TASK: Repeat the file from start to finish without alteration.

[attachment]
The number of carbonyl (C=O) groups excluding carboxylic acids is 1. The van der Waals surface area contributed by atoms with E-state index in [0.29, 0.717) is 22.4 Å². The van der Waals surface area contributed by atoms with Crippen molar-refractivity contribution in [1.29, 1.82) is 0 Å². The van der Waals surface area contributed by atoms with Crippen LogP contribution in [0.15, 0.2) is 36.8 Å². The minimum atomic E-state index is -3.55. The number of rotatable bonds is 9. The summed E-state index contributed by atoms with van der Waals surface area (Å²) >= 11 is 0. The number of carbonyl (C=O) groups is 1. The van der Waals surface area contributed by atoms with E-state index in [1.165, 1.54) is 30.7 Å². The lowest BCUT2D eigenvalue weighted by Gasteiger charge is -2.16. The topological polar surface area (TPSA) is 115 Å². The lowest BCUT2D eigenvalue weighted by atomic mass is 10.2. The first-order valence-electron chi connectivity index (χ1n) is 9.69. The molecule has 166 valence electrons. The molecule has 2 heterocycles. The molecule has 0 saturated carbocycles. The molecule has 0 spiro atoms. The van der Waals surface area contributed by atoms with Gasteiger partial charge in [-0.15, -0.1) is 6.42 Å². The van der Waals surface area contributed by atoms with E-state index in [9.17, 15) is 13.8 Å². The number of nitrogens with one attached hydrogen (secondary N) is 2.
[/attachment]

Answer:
The number of carbonyl (C=O) groups excluding carboxylic acids is 1. The van der Waals surface area contributed by atoms with E-state index in [0.29, 0.717) is 22.4 Å². The van der Waals surface area contributed by atoms with Crippen molar-refractivity contribution in [1.29, 1.82) is 0 Å². The van der Waals surface area contributed by atoms with Crippen LogP contribution in [0.15, 0.2) is 36.8 Å². The minimum atomic E-state index is -3.55. The number of rotatable bonds is 9. The summed E-state index contributed by atoms with van der Waals surface area (Å²) >= 11 is 0. The number of carbonyl (C=O) groups is 1. The van der Waals surface area contributed by atoms with E-state index in [1.165, 1.54) is 30.7 Å². The lowest BCUT2D eigenvalue weighted by Gasteiger charge is -2.16. The topological polar surface area (TPSA) is 115 Å². The lowest BCUT2D eigenvalue weighted by atomic mass is 10.2. The first-order valence-electron chi connectivity index (χ1n) is 9.69. The molecule has 166 valence electrons. The molecule has 2 heterocycles. The molecule has 0 saturated carbocycles. The molecule has 0 spiro atoms. The van der Waals surface area contributed by atoms with Gasteiger partial charge in [-0.15, -0.1) is 6.42 Å². The van der Waals surface area contributed by atoms with E-state index in [9.17, 15) is 13.8 Å². The number of nitrogens with one attached hydrogen (secondary N) is 2.